Wednesday, January 11, 2012


Have you ever attached to something so intensely that you modified your character for it? Did it change the way you talk, dress, act, behave, the people you allow yourself to engage with, and change the direction of your life?  Maybe that something was your parents, your religion, your friends in Jr. High or high school, a boy/girl friend, your spouse, or even drugs, work, education, a hobby, etc.  
When you made the decision (or was forced) to change who you were to match that “something” did you have to memorize or conform to a certain dress code, like specific things, was there a certain music you listened to in order to be liked by others with the same label, or to avoid being different?  Did you give yourself a name such as a “hippie”, “religious name”, “EMO”, “athlete” or any title that lets people know the general list of character traits they should expect from that label? I have− in many areas.
I was raised religious from the day of my birth.  I memorized character traits, language, and uncountable times even called myself by the name of the religion. In other ways, I conformed to my siblings, what they liked− I liked. How they dressed− I dressed.  My sisters played volleyball− I played volleyball. Then in junior high I remember changing the way I held my posture to match the other girls that I thought were “cool”. If I was with a group of people I would change the music I liked to match what they liked, so they’d approve of me. Changing who I was to please other people and to gain acceptance, began the moment I learned about positive and negative reinforcement. And the boundaries I were to follow were blunt and the enforcement was pretty extreme. It makes sense that my self-worth became “others”-worth.  My entire childhood was to please others, which required I define who I was to match other people, so they’d like and accept me.
When I got to college this completely backfired. That’s when my toddler like self-esteem was put to the test. Pre-marital sex in the religion my identity was molded around, was deemed “the next closest sin to murder”.  Within weeks I was propositioned to have sex.  I was so afraid of causing a problem, making the other person mad, hurting the other persons feelings, and fearful that if I rejected to proposition that they wouldn’t like me or wouldn’t continue to be my friend, that I passively accepted. It felt like rape.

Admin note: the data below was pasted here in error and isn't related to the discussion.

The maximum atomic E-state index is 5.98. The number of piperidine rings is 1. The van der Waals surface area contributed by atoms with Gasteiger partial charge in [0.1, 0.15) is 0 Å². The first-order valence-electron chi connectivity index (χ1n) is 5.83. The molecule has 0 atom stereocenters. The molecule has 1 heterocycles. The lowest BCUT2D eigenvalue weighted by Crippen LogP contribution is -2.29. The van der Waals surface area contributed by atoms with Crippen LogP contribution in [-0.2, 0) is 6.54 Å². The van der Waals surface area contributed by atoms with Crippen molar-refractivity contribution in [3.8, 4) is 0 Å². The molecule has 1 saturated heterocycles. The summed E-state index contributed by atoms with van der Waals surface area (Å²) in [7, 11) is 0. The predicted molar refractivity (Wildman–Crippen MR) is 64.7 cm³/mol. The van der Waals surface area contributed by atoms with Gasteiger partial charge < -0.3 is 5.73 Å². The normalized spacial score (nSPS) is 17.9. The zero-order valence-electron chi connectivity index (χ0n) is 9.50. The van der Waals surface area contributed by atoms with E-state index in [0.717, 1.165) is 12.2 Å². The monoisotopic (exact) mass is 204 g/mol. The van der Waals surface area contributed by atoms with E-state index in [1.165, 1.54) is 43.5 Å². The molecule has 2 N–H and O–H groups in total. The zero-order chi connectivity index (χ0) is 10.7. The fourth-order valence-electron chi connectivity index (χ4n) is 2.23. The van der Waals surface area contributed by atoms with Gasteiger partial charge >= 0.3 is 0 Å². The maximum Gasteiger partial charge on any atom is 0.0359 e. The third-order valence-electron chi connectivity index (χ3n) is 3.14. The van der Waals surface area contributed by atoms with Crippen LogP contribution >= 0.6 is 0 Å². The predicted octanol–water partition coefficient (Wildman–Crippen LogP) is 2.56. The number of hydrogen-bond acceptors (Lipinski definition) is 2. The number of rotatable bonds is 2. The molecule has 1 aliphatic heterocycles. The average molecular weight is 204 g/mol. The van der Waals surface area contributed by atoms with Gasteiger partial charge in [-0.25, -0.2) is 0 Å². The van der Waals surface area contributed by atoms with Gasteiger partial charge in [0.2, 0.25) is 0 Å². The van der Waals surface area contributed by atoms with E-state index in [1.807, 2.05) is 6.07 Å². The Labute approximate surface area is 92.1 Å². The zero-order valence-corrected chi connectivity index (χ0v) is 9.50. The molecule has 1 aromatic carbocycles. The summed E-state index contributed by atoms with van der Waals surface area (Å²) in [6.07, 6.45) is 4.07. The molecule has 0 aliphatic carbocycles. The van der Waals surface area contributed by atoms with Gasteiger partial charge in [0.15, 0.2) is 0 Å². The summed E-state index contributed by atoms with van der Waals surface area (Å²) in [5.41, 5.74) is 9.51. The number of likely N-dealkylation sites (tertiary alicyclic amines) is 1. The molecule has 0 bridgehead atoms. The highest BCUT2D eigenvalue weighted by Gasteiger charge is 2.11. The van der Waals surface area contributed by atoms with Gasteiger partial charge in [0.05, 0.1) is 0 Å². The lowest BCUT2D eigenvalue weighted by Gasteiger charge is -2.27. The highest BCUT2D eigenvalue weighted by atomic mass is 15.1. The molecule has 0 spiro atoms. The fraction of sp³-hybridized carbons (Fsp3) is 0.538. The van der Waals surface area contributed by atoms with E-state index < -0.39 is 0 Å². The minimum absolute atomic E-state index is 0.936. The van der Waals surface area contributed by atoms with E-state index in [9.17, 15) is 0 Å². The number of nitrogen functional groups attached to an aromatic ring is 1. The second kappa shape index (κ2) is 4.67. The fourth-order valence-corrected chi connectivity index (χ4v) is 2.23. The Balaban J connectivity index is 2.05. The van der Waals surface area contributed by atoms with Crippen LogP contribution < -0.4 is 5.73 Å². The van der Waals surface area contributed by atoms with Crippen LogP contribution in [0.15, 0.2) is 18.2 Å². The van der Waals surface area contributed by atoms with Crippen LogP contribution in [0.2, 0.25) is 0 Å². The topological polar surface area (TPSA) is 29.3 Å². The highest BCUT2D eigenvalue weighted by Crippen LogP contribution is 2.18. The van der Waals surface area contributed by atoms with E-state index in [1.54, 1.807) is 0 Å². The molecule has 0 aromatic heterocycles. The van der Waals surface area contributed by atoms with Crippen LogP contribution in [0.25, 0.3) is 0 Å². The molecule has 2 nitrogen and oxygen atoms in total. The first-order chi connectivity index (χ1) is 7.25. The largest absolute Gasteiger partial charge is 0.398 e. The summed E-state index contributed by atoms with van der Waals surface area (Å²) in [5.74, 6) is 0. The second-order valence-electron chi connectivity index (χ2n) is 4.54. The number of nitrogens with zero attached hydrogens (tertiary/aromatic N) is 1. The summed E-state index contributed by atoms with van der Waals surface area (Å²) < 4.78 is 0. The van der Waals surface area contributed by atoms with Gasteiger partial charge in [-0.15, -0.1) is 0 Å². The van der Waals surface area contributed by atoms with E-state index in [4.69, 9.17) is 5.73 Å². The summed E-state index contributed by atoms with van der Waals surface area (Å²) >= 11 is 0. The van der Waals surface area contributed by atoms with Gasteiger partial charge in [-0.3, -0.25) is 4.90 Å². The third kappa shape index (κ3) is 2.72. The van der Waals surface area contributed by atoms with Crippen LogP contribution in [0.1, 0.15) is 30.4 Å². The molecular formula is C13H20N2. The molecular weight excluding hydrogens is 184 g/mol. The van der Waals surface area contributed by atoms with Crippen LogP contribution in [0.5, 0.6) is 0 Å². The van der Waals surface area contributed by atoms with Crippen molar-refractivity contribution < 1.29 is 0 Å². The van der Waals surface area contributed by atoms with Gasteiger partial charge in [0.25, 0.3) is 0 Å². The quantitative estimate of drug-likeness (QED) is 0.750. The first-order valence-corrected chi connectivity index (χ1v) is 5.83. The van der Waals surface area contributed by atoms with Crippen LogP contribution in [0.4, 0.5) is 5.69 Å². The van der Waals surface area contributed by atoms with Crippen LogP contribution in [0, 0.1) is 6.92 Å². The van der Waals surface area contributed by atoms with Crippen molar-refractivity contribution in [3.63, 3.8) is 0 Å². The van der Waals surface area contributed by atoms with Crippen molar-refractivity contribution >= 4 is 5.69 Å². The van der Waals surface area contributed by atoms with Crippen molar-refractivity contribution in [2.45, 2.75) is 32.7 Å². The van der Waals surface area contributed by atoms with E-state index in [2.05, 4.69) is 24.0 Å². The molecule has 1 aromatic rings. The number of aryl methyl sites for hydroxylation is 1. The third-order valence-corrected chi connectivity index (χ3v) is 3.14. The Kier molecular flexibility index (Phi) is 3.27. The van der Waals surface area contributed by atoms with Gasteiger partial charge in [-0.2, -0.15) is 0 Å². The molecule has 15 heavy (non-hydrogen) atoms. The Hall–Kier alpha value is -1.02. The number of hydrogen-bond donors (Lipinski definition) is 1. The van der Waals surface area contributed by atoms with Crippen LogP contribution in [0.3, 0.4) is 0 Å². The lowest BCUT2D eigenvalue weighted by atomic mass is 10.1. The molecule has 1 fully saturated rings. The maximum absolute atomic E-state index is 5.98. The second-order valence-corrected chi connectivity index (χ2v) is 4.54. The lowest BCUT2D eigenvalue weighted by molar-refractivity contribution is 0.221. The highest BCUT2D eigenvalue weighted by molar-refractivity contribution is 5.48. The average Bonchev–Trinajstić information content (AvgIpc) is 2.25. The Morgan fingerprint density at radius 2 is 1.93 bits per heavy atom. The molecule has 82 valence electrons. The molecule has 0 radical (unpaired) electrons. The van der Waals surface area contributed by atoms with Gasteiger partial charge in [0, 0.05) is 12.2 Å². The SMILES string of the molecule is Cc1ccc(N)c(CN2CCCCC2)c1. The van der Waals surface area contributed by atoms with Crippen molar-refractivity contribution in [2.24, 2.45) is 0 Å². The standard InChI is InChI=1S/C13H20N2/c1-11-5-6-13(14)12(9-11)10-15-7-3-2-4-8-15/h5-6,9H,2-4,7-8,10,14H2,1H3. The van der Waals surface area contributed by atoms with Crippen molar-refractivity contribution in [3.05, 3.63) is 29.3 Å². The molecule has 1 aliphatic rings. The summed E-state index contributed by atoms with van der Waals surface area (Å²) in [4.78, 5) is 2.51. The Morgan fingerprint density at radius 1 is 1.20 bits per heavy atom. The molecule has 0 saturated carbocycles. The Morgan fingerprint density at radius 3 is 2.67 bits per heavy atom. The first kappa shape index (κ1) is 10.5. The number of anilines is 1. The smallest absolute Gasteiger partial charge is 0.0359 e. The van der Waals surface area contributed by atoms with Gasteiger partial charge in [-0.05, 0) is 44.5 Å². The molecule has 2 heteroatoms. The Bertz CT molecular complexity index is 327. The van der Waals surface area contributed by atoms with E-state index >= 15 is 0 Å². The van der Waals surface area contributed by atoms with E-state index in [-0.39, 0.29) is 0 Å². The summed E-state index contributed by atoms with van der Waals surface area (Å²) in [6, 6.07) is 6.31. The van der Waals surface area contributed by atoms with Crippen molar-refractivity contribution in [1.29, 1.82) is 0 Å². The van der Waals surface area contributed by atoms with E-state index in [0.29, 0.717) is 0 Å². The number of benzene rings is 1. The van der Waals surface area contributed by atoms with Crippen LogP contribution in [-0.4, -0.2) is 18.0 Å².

I worried that the sex was awful for the other person, and if I did have sex maybe they’d want to be my boyfriend.  It was over in minutes, and the same boy never put the same effort into talking to me again. You could imagine the rejection I felt, but worse, the complete trauma over the fact that I was going to Hell. If my family found out I’d be judged, scorned, and shamed. The event was extremely traumatic and even worse− I felt profound guilt and anxiety over what a bad person I was.   This was the beginning of a downward spiral that ended up in a severe mental illness.
In short, instead of relying on others to define me, I decided I would find a way to feel good about myself and I chose my body. My body became my new religion, family, and friends. I could define what was good and bad and no one else could give or take from my new security. I obsessed over the way I looked, would measure my stomach at least 5 times a day.  I’d exercise an hour on top of the three hours of collegiate volleyball training. I counted calories precisely so at the end of the day, the exercise and caloric intake would end up at zero.  Within three months I lost physical strength to play volleyball, checked out of college, and lost a full-ride scholarship. All for my new “body” religion.
Here I am today, writing about emotional eating rehab, and what do I know? I’m not a therapist or a psychologist. But I do know this: if you’ve been defined by other people, objects, actions, or a belief system, you might want to rethink when that identity was created, why and who defined it for you, and if it came from a place of fear, vulnerability, rejection, or need for acceptance. 
If you could go back in time, could you imagine the person you are that isn’t defined? If you weren’t in a body, what does your soul feel like? If you were reborn into a new body with a new life, would your soul feel the same?  Would you, by choice, recreate the same life you have knowing what you know? Most people would love a do-over, but feel chained to what they’ve already been defined by, and can’t see a way out.
But that isn’t true. The moment I chose not to commit suicide, I realized that the only other way out was to live the same life that existed, as if I was getting a do-over. I had the same family, parents, husband (I got married at 20 during my psychological illness− my poor parents!), and instead of killing myself, I’d be authentic, let go of all definitions they created for me, and allow the incredible atomic bomb of vulnerability,  as they might reject me.  I recognized that allowing that horrific vulnerability was no different than suicide, so I might as well let the world know the real me, and accept any rejection, before I ended this life altogether.